I was reminded recently about some thoughts I had in the last couple of years how I found jealousy to be an extremely useful tool in finding my own needs and desires, as well as finding some insecurities I didn't even know I had at the time. I've been thinking a lot on the processes that we have as humans to deal with the world around us and come to the conclusion that we are only using half our emotions to our benefit.
Most biological processes have a reason for the things they do, if evolution is anything to go by. But our position in the world, and the culture that has come with it, is so far outside of the basic needs of 'Survival of the fittest' that what was used to help us survive in a simpler time has now turned into negative inputs that have lost all meaning. We deal with guilt, anxiety, stress, fear, jealousy etc as if they are purely negative things, and have no value. We push them away, or worse still blame other people for how we react to them.
The reminder was from one of my favorite YouTubers and he covers a lot of really good approaches of utilising these negative inputs in positive ways. I highly recommend having a look and supporting the guy. He does great stuff!
I'd like to take these thoughts of using negative feedback for motivation even further and pointing out other ways we could use them.
As noted, I found that jealousy was quite useful, when looked at in the right way, to find what was really going on in my head. One of the biggest challenges with ethical non monogamy is dealing with jealousy directly. Some focus on compersion to help focus the thoughts in a more positive direction, but sometimes that's a little tricky. Sitting with jealousy for a good while I decided to look at it directly, rather than be frustrated or try to shrug it off. One of my favorite questions to ask myself as much as anything else is the why, so down that rabbit hole I went and found some surprising things about myself.
The issue wasn't with my partner in this case, the issue was with myself. I was feeling jealous because I felt I wasn't good enough. From what I can tell many relationships struggle with jealousy, and the person feeling the jealousy will take it out on the partner as if they were the problem. Asking, or even forcing, them to stop whatever action they are doing when the actual problem is within themselves (in many cases).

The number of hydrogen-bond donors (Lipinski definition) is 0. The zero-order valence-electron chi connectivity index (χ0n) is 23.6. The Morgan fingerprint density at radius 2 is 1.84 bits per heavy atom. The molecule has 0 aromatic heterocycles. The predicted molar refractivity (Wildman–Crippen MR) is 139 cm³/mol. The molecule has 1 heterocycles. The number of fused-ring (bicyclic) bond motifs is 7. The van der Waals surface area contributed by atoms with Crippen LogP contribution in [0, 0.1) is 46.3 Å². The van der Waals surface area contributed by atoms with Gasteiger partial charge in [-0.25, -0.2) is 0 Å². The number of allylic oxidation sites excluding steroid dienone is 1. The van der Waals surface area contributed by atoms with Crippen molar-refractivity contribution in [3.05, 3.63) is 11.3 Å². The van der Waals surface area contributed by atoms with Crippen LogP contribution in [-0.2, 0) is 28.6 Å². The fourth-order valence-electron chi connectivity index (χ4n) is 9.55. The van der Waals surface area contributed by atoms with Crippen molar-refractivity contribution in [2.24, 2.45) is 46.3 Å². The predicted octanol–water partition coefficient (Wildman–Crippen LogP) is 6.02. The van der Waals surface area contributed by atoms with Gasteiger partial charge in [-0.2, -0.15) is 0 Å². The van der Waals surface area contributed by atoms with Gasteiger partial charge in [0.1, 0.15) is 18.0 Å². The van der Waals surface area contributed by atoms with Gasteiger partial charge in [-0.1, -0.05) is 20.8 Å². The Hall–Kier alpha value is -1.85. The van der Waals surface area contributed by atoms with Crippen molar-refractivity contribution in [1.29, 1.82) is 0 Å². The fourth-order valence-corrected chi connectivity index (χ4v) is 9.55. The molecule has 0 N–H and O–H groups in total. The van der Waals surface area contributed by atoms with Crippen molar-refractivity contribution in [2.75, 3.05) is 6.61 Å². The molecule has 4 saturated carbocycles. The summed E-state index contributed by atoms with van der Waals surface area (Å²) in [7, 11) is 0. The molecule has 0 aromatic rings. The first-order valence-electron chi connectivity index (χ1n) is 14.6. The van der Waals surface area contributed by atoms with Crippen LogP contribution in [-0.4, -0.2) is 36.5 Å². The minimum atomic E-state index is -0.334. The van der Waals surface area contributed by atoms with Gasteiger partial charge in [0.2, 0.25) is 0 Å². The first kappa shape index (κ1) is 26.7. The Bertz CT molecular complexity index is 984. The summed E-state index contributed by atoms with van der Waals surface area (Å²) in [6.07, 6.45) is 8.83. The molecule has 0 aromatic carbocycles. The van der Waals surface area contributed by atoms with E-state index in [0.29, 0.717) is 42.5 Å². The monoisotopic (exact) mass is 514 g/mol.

The first question then is if I actually agreed with that logically. Which oddly enough I didn't. My subconscious has a worse opinion of myself than I do, or did at the time. But if you don't see it, you won't pick it up...and this is the thing. I didn't see this until I started sitting down with my negative and figure out the why. And once you see it, you can act on it.
That said I could have agreed with my subconscious, maybe I felt I wasn't good enough. And that's a much harder battle that starts with support or therapy. But that then starts a different negative loop that we can pull apart and find out the why. Is it parenting, is it friends and family, is it media telling you constant lies about what you should and shouldn't be? Embrace the negative. Sit down with it, as you can, and let it help you be happier by using it as a tool to understand yourself better.
With this in mind we can probably apply it to a lot of other negative emotions. Fear, guilt, shame, stress, anxiety...all of these emotions have a reason to exist. They are trying to tell us something. And finding a way to allow ourselves to sit with it and learn from the lessons they can offer us is a great opportunity for self-improvement.
Now of course it's not fun. Although I do find, when I can look at it in the right way, it's certainly not as bad. There is the physical and emotional response, which is usually pretty uncomfortable, but when you look at it in the right way you can add a small positive aspect to it. And with practice you could even grow this positive aspect to the point of being thankful for these responses for allowing you to understand yourself better. Now I haven't got that far of course, it all takes a lot of time and practice, and a significant amount of patience. But I can probably say that it would be better than it would be if you were just taking on the negative on its own.
So give it a shot next time you get hit with a negative response. Take a deep breath, sit with the negative, and then figure out why you responded like that. Is it your subconscious trying to tell you something? Is there anything you can do to alleviate some of that discomfort now, or even next time the same situation arises?
It could of course be very obvious reasons. Stress from a tight deadline, anxiety about a presentation, you name it. But even so, why does the presentation bring you anxiety? Does the stress help you? Sometimes even the simplest things can be pulled apart that little further in order to better deal with that. And sometimes it can be a case of accepting that you have that emotion and moving forward. If it's not helping you, why hold onto it?
Most of us are not given the tools to understand how we work. Our society is moving so fast, and the resources needed for parents and schools are so thin that it would be nearly impossible for any of us to understand how to best deal with the things we have put in front of us, and within us. But we do our best and having access to using all the tools at our disposal is always a positive thing in my book.